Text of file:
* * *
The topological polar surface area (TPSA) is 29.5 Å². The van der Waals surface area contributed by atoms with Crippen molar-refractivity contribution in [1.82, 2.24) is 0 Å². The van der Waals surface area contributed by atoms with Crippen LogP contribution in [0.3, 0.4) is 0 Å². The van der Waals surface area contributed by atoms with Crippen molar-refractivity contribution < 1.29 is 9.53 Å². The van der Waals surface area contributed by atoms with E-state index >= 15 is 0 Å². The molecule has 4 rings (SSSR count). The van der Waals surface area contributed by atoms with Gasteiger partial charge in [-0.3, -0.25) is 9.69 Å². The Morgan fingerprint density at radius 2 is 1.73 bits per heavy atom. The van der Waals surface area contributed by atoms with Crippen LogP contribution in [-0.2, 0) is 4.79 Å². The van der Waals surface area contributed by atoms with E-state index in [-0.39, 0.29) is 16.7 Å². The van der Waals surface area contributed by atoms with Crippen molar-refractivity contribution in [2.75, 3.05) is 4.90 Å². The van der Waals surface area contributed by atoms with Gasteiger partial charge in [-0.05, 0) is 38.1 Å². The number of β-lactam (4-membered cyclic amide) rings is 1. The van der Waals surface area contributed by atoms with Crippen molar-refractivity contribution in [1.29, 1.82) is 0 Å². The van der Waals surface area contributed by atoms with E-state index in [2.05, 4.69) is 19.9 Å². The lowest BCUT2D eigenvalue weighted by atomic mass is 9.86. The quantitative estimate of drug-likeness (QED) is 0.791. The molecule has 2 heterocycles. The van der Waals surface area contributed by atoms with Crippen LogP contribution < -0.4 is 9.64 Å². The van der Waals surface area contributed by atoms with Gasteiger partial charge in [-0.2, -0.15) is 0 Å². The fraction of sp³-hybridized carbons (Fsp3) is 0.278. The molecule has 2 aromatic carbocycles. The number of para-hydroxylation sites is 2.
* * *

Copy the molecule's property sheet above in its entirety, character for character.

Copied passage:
The topological polar surface area (TPSA) is 29.5 Å². The van der Waals surface area contributed by atoms with Crippen molar-refractivity contribution in [1.82, 2.24) is 0 Å². The van der Waals surface area contributed by atoms with Crippen LogP contribution in [0.3, 0.4) is 0 Å². The van der Waals surface area contributed by atoms with Crippen molar-refractivity contribution < 1.29 is 9.53 Å². The van der Waals surface area contributed by atoms with E-state index >= 15 is 0 Å². The molecule has 4 rings (SSSR count). The van der Waals surface area contributed by atoms with Gasteiger partial charge in [-0.3, -0.25) is 9.69 Å². The Morgan fingerprint density at radius 2 is 1.73 bits per heavy atom. The van der Waals surface area contributed by atoms with Crippen LogP contribution in [-0.2, 0) is 4.79 Å². The van der Waals surface area contributed by atoms with E-state index in [-0.39, 0.29) is 16.7 Å². The van der Waals surface area contributed by atoms with Crippen molar-refractivity contribution in [2.75, 3.05) is 4.90 Å². The van der Waals surface area contributed by atoms with Gasteiger partial charge in [-0.05, 0) is 38.1 Å². The number of β-lactam (4-membered cyclic amide) rings is 1. The van der Waals surface area contributed by atoms with Crippen molar-refractivity contribution in [1.29, 1.82) is 0 Å². The van der Waals surface area contributed by atoms with E-state index in [2.05, 4.69) is 19.9 Å². The lowest BCUT2D eigenvalue weighted by atomic mass is 9.86. The quantitative estimate of drug-likeness (QED) is 0.791. The molecule has 2 heterocycles. The van der Waals surface area contributed by atoms with Crippen LogP contribution < -0.4 is 9.64 Å². The van der Waals surface area contributed by atoms with Gasteiger partial charge in [-0.2, -0.15) is 0 Å². The fraction of sp³-hybridized carbons (Fsp3) is 0.278. The molecule has 2 aromatic carbocycles. The number of para-hydroxylation sites is 2.